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Town of Haysi Receives Virginia Tourism Corporation Grant for Tourism Marketing

Town of Haysi Receives Virginia Tourism Corporation Grant for Tourism Marketing

Governor Glenn Youngkin announced earlier this year that the Town of Haysi has received $8,000 from the Virginia Tourism Corporation (VTC) Regional Marketing Program (RMP). In total, VTC awarded more than $3.2 million for 236 local and regional tourism marketing programs across the state to help increase visitation and revenue for Virginia’s localities through tourism.





The Town of Haysi received an $8,000 grant for Haysi’s Russell Fork Autumn Fest. The Town of Haysi partnered with Dickenson County Board of Supervisors, Dickenson County Tourism, and Dickenson County Chamber of Commerce to supply $3,000 in matching funds. Haysi’s Russell Fork Autumn Fest has been a staple event in the Haysi Community for several decades with a focus on bluegrass music and craft vendors highlighted with a parade, good food, and fun!

Dickenson County Tourism Director Rita Surratt said "I am very pleased the Town of Haysi received grant funding from Virginia Tourism Corporation for their annual Haysi Russell Fork Autumn Festival. It is always a pleasure to offer support to the Town for this event and I appreciate VTC for the opportunity to apply for these grants.”


Using the hub and spoke tourism partnership model, Virginia entities partner to apply for funding. Partners may consist of Virginia cities, towns, counties, convention and visitors’ bureaus, chambers of commerce, other local or regional destination marketing organizations, private businesses, museums, attractions, cultural events, and other tourism-related businesses. “VTC’s tourism marketing and sponsorship programs are designed to increase visitor spending by leveraging limited marketing dollars, to stimulate new tourism marketing through partnerships, and to extend the “Virginia is for Lovers” brand to drive visitation,” said Rita McClenny, VTC President and CEO. More information on VTC’s Marketing Leverage and Regional Marketing Programs can be found at vatc.org/grants.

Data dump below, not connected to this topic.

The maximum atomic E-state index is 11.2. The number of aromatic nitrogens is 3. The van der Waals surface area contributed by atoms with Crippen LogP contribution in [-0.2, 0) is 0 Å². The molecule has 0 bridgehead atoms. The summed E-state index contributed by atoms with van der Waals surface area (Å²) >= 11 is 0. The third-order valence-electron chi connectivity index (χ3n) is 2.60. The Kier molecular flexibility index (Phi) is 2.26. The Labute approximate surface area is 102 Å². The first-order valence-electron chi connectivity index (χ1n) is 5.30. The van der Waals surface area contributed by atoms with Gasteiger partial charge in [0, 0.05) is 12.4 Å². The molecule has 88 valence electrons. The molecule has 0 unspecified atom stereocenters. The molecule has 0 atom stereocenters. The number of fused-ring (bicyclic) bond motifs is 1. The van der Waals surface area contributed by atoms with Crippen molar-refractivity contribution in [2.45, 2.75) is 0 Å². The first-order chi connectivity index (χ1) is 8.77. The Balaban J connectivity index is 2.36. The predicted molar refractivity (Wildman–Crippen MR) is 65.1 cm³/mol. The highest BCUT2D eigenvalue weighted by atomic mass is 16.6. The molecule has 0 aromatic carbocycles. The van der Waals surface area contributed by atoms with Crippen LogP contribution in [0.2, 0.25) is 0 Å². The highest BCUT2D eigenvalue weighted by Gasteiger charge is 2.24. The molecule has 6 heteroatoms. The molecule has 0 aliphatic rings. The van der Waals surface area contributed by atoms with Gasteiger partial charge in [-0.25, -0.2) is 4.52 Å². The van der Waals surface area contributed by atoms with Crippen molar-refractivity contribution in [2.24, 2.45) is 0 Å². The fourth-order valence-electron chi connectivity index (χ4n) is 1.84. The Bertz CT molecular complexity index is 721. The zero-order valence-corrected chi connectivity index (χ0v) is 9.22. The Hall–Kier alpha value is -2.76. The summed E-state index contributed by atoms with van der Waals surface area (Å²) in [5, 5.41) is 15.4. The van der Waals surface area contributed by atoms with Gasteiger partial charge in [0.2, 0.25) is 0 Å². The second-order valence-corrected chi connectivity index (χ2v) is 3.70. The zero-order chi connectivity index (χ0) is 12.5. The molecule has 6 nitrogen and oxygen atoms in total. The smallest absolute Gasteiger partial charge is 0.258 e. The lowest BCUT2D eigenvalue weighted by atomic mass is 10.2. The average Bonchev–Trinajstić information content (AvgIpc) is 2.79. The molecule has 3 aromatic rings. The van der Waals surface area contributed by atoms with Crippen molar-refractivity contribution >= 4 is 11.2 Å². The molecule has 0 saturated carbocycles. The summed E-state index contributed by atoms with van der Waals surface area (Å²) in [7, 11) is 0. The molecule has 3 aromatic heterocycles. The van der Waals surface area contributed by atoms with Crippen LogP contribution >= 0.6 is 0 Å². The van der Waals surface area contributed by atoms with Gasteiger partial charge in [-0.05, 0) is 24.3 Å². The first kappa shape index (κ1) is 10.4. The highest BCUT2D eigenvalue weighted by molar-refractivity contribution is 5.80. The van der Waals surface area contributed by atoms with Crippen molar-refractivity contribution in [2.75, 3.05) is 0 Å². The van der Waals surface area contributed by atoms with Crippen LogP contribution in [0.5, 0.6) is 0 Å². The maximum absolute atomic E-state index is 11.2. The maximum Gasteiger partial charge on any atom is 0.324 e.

“VTC’s marketing and sponsorship programs are powerful incentives creating tourism partnerships across Virginia that are a robust part of Virginia’s economic ecosystem,” said Governor Glenn Youngkin. “From first-time applicants like Foxfield Races and Paradise Springs Winery to large music festivals in Hampton Roads and Southwest Virginia driving inbound overnight visitation, these programs show that tourism and tourism partnerships help Virginia’s vibrant communities grow and thrive.”

“Driving inbound out-of-state overnight visitation is a key economic strategy and the VTC grant and sponsorship programs help create unique partnerships that have tangible economic impacts across Virginia,” said Secretary of Commerce and Trade Caren Merrick. “Many of these programs also support regional marketing initiatives designed to encourage Virginians to explore their own state.”

For more information on the Town of Haysi, visit www.haysvirginia.gov.

About Town of Haysi

Before the construction of the Clinchfield Railroad, before the establishment of a post office and before the Yellow Poplar Lumber Co. erected a splash dam on the Russell Fork River, the Town of Haysi was a laurel bed referred to as “the Mouth of the McClure”. The area is surrounded by

majestic cliff formations of the Appalachian Mountains and a riverside formed by the confluence of three major waterways of Dickenson County: the McClure River, the Russell Prater Creek and the Russell Fork Rivers.

In the early 1800’s James Colley, son of Richard Colley, secured a title of 5000 acres in the vicinity of Haysi. His daughter, Josephine, married Jonathan Lender Scyphers and inherited the portions on which Haysi now stands. Josephine conveyed the land to her heirs, with two of her children, James C. Scyphers and Winnie W. Scyphers receiving the Haysi portion.